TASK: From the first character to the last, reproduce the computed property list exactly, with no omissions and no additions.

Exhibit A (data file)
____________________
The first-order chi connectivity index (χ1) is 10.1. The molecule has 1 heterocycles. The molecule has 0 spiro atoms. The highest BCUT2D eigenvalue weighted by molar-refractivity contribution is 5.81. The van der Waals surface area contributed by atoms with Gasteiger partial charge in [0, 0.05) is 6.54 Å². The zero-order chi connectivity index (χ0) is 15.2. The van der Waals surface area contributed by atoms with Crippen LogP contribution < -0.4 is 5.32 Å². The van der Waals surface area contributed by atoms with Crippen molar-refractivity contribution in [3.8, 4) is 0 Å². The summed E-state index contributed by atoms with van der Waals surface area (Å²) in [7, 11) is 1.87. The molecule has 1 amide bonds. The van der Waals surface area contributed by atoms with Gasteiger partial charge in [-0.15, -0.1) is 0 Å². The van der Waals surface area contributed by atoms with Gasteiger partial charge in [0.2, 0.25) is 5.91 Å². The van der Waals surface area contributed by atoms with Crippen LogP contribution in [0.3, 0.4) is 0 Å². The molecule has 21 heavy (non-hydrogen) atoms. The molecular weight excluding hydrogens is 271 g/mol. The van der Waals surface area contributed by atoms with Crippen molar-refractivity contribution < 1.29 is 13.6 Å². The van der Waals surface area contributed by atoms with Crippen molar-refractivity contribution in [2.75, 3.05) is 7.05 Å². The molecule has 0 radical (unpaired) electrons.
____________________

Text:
The first-order chi connectivity index (χ1) is 10.1. The molecule has 1 heterocycles. The molecule has 0 spiro atoms. The highest BCUT2D eigenvalue weighted by molar-refractivity contribution is 5.81. The van der Waals surface area contributed by atoms with Gasteiger partial charge in [0, 0.05) is 6.54 Å². The zero-order chi connectivity index (χ0) is 15.2. The van der Waals surface area contributed by atoms with Crippen LogP contribution < -0.4 is 5.32 Å². The van der Waals surface area contributed by atoms with Crippen molar-refractivity contribution in [3.8, 4) is 0 Å². The summed E-state index contributed by atoms with van der Waals surface area (Å²) in [7, 11) is 1.87. The molecule has 1 amide bonds. The van der Waals surface area contributed by atoms with Gasteiger partial charge in [-0.15, -0.1) is 0 Å². The van der Waals surface area contributed by atoms with Gasteiger partial charge in [0.2, 0.25) is 5.91 Å². The van der Waals surface area contributed by atoms with Crippen LogP contribution in [0.3, 0.4) is 0 Å². The molecule has 21 heavy (non-hydrogen) atoms. The molecular weight excluding hydrogens is 271 g/mol. The van der Waals surface area contributed by atoms with Crippen molar-refractivity contribution < 1.29 is 13.6 Å². The van der Waals surface area contributed by atoms with Crippen molar-refractivity contribution in [2.75, 3.05) is 7.05 Å². The molecule has 0 radical (unpaired) electrons.